There is only deafening silence and the sense of being utterly alone.
He listens to podcasts to feel like he is involved in human conversation.
In school he rarely said a word. When his parents weren’t screaming at each other, the only sounds were the scraping of cutlery against plates. He was sometimes invited to a gathering at someone’s house. It felt like being a fly on the wall in a group of close friends. He was an ethnographer recording exotic experiences in a foreign tribe.
These days, that feeling is called FOMO: the fear of missing out. At its core, it is the understanding that he doesn’t belong anywhere.
He internalized the notion that he is not worth the time. He does not make impositions on people’s busy schedules to avoid wasting their time. There are better friends, more loyal, more interesting, more successful, more competent, more trustworthy than him.
Years ago, he left his job to see if he could find somewhere he could belong. He has been homeless ever since.
He wondered if people might miss him at all. It turns out they didn’t. He was easily replaced.
Every relationship is a transaction. If he has no value to offer, he is considered worthless. Every job interview is another rejection. He doesn’t belong here.
His parents and siblings are religious. If he doesn’t believe in their god, they exclude him from social connection, economic growth, and political participation.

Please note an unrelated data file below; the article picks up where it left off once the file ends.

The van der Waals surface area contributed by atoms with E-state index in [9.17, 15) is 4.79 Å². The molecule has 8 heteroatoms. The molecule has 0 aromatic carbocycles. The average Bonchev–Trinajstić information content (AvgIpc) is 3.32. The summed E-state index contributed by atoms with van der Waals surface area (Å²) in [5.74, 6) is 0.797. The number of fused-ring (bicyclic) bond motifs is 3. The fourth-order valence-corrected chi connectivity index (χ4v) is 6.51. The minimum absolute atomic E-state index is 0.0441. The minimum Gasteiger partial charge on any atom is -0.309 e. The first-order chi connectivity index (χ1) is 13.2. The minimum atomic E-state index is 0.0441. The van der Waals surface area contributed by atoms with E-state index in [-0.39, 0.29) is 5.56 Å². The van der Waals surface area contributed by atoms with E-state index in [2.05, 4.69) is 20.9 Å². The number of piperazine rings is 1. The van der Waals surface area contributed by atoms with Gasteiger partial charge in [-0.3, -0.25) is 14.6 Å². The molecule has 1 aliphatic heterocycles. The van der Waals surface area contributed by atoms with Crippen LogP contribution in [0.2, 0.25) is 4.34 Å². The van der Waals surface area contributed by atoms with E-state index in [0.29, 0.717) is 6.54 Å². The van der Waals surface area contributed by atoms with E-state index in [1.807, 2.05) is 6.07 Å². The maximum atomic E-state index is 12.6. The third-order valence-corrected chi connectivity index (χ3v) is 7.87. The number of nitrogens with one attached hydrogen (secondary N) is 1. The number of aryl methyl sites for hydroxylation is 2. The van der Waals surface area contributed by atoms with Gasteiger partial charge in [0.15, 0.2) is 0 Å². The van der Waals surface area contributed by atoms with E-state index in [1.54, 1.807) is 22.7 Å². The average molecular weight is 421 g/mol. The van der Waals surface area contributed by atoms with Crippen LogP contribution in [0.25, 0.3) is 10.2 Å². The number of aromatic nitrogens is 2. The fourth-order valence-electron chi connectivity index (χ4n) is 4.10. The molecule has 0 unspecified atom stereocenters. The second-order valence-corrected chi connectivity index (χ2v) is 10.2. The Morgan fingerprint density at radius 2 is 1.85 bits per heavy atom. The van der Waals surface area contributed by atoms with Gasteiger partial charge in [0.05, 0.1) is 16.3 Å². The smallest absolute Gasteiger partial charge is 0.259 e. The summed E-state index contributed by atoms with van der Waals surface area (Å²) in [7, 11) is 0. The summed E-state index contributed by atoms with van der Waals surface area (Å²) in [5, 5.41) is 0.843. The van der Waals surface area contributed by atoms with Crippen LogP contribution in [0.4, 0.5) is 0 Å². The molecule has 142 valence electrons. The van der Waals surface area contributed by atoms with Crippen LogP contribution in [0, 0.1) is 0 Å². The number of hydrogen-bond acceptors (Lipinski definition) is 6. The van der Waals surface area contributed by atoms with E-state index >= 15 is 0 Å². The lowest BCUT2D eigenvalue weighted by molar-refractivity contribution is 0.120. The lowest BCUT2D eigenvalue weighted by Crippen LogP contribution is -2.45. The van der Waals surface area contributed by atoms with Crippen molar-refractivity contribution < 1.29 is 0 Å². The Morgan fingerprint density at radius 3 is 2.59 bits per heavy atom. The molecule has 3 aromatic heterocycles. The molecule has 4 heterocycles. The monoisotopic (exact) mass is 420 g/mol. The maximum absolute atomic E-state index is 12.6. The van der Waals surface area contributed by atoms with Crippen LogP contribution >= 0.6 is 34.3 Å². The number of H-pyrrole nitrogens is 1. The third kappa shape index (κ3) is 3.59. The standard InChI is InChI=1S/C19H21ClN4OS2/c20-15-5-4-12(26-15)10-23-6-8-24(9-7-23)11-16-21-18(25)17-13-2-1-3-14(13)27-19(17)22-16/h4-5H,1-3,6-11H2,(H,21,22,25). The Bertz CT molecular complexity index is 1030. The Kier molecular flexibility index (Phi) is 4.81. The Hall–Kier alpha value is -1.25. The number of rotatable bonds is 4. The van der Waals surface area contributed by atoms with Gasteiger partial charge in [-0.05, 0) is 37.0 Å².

He wonders, What is the point of participating in the perpetuation of such a system of dehumanization and gross indifference?
There is no point to go on.
The eternal silence of nonexistence would be preferable to the chronic, debilitating condition of uselessness and loneliness.
Is this what they mean by suicidal ideation?
Or is this just the human condition?
Another day older and deeper in debt.
A homeless wanderer once said, “Foxes have dens and birds have nests, but the Son of Man has no place to lay his head.”
“He will reply, ‘Truly I tell you, whatever you did not do for one of the least of these, you did not do for me.’”
We spend billions of dollars to put a man in space, and then we leave him there. In space no one can hear you scream.
Man begets man, then emotionally abandons his offspring. The child is left to make sense of his nomadic restlessness, wondering why he has never felt at home in his own body, and never belonged anywhere.
He is a stranger in a strange land, estranged from himself, without an identity.
When he locks people out of his life, he imprisons his own soul, incarcerated in solitary confinement.
Masculinity is a death sentence. He sits on death row, counting the moments until his number is called.